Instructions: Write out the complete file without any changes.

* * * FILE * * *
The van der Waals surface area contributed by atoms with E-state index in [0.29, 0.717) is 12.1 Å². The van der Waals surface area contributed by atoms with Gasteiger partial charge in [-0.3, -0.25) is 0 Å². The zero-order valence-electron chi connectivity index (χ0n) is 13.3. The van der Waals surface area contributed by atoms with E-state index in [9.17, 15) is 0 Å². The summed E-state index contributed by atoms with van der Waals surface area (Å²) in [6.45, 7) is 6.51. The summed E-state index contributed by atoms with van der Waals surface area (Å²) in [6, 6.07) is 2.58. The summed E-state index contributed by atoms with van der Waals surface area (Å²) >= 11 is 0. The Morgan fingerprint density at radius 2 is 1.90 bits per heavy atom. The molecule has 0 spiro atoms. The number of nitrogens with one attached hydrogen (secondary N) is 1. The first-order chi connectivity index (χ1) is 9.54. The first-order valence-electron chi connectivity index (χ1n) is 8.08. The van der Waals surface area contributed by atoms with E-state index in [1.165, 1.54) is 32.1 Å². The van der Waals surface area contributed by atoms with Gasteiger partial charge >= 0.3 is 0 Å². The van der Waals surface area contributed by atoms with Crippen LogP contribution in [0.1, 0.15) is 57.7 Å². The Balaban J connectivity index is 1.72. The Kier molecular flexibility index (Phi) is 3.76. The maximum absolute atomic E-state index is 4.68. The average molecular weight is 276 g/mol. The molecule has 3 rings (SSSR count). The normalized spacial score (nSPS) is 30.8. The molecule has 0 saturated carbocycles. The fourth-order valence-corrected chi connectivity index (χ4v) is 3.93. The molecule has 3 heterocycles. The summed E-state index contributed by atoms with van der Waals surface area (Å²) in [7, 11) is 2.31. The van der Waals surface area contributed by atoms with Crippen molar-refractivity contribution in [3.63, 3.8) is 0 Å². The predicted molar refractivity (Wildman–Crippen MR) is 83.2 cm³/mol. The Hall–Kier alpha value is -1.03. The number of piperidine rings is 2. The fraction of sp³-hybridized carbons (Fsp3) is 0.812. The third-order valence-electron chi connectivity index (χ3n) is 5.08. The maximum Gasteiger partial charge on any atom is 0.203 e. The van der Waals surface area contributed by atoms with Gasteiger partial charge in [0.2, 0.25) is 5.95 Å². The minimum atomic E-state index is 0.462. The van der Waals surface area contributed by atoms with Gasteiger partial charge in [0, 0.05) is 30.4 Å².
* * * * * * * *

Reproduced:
The van der Waals surface area contributed by atoms with E-state index in [0.29, 0.717) is 12.1 Å². The van der Waals surface area contributed by atoms with Gasteiger partial charge in [-0.3, -0.25) is 0 Å². The zero-order valence-electron chi connectivity index (χ0n) is 13.3. The van der Waals surface area contributed by atoms with E-state index in [9.17, 15) is 0 Å². The summed E-state index contributed by atoms with van der Waals surface area (Å²) in [6.45, 7) is 6.51. The summed E-state index contributed by atoms with van der Waals surface area (Å²) in [6, 6.07) is 2.58. The summed E-state index contributed by atoms with van der Waals surface area (Å²) >= 11 is 0. The Morgan fingerprint density at radius 2 is 1.90 bits per heavy atom. The molecule has 0 spiro atoms. The number of nitrogens with one attached hydrogen (secondary N) is 1. The first-order chi connectivity index (χ1) is 9.54. The first-order valence-electron chi connectivity index (χ1n) is 8.08. The van der Waals surface area contributed by atoms with E-state index in [1.165, 1.54) is 32.1 Å². The van der Waals surface area contributed by atoms with Gasteiger partial charge >= 0.3 is 0 Å². The van der Waals surface area contributed by atoms with Crippen LogP contribution in [0.1, 0.15) is 57.7 Å². The Balaban J connectivity index is 1.72. The Kier molecular flexibility index (Phi) is 3.76. The maximum absolute atomic E-state index is 4.68. The average molecular weight is 276 g/mol. The molecule has 3 rings (SSSR count). The normalized spacial score (nSPS) is 30.8. The molecule has 0 saturated carbocycles. The fourth-order valence-corrected chi connectivity index (χ4v) is 3.93. The molecule has 3 heterocycles. The summed E-state index contributed by atoms with van der Waals surface area (Å²) in [7, 11) is 2.31. The van der Waals surface area contributed by atoms with Crippen molar-refractivity contribution in [3.63, 3.8) is 0 Å². The predicted molar refractivity (Wildman–Crippen MR) is 83.2 cm³/mol. The Hall–Kier alpha value is -1.03. The number of piperidine rings is 2. The fraction of sp³-hybridized carbons (Fsp3) is 0.812. The third-order valence-electron chi connectivity index (χ3n) is 5.08. The maximum Gasteiger partial charge on any atom is 0.203 e. The van der Waals surface area contributed by atoms with Gasteiger partial charge in [0.2, 0.25) is 5.95 Å². The minimum atomic E-state index is 0.462. The van der Waals surface area contributed by atoms with Gasteiger partial charge in [0, 0.05) is 30.4 Å².